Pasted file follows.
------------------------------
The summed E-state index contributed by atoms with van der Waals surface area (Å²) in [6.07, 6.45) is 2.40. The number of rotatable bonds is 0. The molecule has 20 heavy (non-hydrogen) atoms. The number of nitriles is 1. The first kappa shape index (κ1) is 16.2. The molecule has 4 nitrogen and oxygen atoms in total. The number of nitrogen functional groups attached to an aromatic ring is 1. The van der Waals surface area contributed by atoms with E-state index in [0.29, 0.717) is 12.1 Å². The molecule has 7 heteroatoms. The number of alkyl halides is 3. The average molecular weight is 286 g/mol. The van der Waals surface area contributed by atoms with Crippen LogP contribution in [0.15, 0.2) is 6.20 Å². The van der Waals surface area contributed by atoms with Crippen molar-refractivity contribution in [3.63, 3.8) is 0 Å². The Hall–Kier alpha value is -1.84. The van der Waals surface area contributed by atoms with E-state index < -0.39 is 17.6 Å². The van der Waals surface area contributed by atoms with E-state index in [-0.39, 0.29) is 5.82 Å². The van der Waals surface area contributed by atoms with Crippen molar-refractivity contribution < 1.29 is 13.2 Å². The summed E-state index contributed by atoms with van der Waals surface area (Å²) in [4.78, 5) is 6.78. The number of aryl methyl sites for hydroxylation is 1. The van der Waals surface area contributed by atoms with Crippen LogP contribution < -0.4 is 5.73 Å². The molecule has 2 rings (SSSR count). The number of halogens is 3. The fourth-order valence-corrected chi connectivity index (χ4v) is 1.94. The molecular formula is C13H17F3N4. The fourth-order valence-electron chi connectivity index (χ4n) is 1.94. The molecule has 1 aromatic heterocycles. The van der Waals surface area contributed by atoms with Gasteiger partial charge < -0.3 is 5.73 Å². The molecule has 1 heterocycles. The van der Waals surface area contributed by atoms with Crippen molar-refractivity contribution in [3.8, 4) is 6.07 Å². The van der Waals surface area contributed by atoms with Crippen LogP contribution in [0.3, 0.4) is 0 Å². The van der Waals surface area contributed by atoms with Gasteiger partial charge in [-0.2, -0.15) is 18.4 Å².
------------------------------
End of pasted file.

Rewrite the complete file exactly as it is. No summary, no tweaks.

The summed E-state index contributed by atoms with van der Waals surface area (Å²) in [6.07, 6.45) is 2.40. The number of rotatable bonds is 0. The molecule has 20 heavy (non-hydrogen) atoms. The number of nitriles is 1. The first kappa shape index (κ1) is 16.2. The molecule has 4 nitrogen and oxygen atoms in total. The number of nitrogen functional groups attached to an aromatic ring is 1. The van der Waals surface area contributed by atoms with E-state index in [0.29, 0.717) is 12.1 Å². The molecule has 7 heteroatoms. The number of alkyl halides is 3. The average molecular weight is 286 g/mol. The van der Waals surface area contributed by atoms with Crippen LogP contribution in [0.15, 0.2) is 6.20 Å². The van der Waals surface area contributed by atoms with Crippen molar-refractivity contribution in [3.63, 3.8) is 0 Å². The Hall–Kier alpha value is -1.84. The van der Waals surface area contributed by atoms with E-state index < -0.39 is 17.6 Å². The van der Waals surface area contributed by atoms with E-state index in [-0.39, 0.29) is 5.82 Å². The van der Waals surface area contributed by atoms with Crippen molar-refractivity contribution < 1.29 is 13.2 Å². The summed E-state index contributed by atoms with van der Waals surface area (Å²) in [4.78, 5) is 6.78. The number of aryl methyl sites for hydroxylation is 1. The van der Waals surface area contributed by atoms with Crippen LogP contribution < -0.4 is 5.73 Å². The molecule has 2 rings (SSSR count). The number of halogens is 3. The fourth-order valence-corrected chi connectivity index (χ4v) is 1.94. The molecular formula is C13H17F3N4. The fourth-order valence-electron chi connectivity index (χ4n) is 1.94. The molecule has 1 aromatic heterocycles. The van der Waals surface area contributed by atoms with Gasteiger partial charge < -0.3 is 5.73 Å². The molecule has 1 heterocycles. The van der Waals surface area contributed by atoms with Crippen molar-refractivity contribution in [3.8, 4) is 6.07 Å². The van der Waals surface area contributed by atoms with Crippen LogP contribution in [0.3, 0.4) is 0 Å². The van der Waals surface area contributed by atoms with Gasteiger partial charge in [-0.2, -0.15) is 18.4 Å².